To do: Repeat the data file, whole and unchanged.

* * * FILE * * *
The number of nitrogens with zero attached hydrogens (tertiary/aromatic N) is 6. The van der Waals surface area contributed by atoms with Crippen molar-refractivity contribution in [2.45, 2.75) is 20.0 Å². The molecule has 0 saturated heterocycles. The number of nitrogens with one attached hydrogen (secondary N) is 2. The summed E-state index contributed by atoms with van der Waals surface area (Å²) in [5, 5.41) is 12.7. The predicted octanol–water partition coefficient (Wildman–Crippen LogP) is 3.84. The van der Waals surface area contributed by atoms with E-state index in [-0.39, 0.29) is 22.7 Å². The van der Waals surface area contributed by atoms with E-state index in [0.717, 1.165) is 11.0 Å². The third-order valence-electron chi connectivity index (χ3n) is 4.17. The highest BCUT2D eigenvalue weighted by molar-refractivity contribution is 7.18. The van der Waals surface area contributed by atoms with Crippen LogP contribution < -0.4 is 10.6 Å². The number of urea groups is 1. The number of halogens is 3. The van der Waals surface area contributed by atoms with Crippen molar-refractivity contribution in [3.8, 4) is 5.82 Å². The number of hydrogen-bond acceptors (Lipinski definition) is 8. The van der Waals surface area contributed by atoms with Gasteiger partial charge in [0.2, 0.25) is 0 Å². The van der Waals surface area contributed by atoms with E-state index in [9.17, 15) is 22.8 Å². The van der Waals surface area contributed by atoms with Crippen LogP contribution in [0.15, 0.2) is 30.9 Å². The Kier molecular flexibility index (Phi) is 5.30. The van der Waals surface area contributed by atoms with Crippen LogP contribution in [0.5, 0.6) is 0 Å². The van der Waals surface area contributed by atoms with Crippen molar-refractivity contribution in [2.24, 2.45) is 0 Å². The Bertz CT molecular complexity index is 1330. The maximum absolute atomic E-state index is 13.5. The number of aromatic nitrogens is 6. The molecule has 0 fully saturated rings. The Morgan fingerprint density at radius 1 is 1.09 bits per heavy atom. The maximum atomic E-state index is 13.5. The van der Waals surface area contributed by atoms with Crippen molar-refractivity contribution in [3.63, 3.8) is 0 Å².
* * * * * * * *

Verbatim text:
The number of nitrogens with zero attached hydrogens (tertiary/aromatic N) is 6. The van der Waals surface area contributed by atoms with Crippen molar-refractivity contribution in [2.45, 2.75) is 20.0 Å². The molecule has 0 saturated heterocycles. The number of nitrogens with one attached hydrogen (secondary N) is 2. The summed E-state index contributed by atoms with van der Waals surface area (Å²) in [5, 5.41) is 12.7. The predicted octanol–water partition coefficient (Wildman–Crippen LogP) is 3.84. The van der Waals surface area contributed by atoms with E-state index in [-0.39, 0.29) is 22.7 Å². The van der Waals surface area contributed by atoms with E-state index in [0.717, 1.165) is 11.0 Å². The third-order valence-electron chi connectivity index (χ3n) is 4.17. The highest BCUT2D eigenvalue weighted by molar-refractivity contribution is 7.18. The van der Waals surface area contributed by atoms with Crippen LogP contribution < -0.4 is 10.6 Å². The number of urea groups is 1. The number of halogens is 3. The van der Waals surface area contributed by atoms with Crippen molar-refractivity contribution in [3.8, 4) is 5.82 Å². The number of hydrogen-bond acceptors (Lipinski definition) is 8. The van der Waals surface area contributed by atoms with Gasteiger partial charge in [0.2, 0.25) is 0 Å². The van der Waals surface area contributed by atoms with E-state index in [9.17, 15) is 22.8 Å². The van der Waals surface area contributed by atoms with Crippen LogP contribution in [0.15, 0.2) is 30.9 Å². The Kier molecular flexibility index (Phi) is 5.30. The van der Waals surface area contributed by atoms with Crippen LogP contribution in [0.5, 0.6) is 0 Å². The van der Waals surface area contributed by atoms with Crippen molar-refractivity contribution in [2.24, 2.45) is 0 Å². The Bertz CT molecular complexity index is 1330. The maximum absolute atomic E-state index is 13.5. The number of aromatic nitrogens is 6. The molecule has 0 fully saturated rings. The Morgan fingerprint density at radius 1 is 1.09 bits per heavy atom. The maximum atomic E-state index is 13.5. The van der Waals surface area contributed by atoms with Crippen molar-refractivity contribution in [3.63, 3.8) is 0 Å².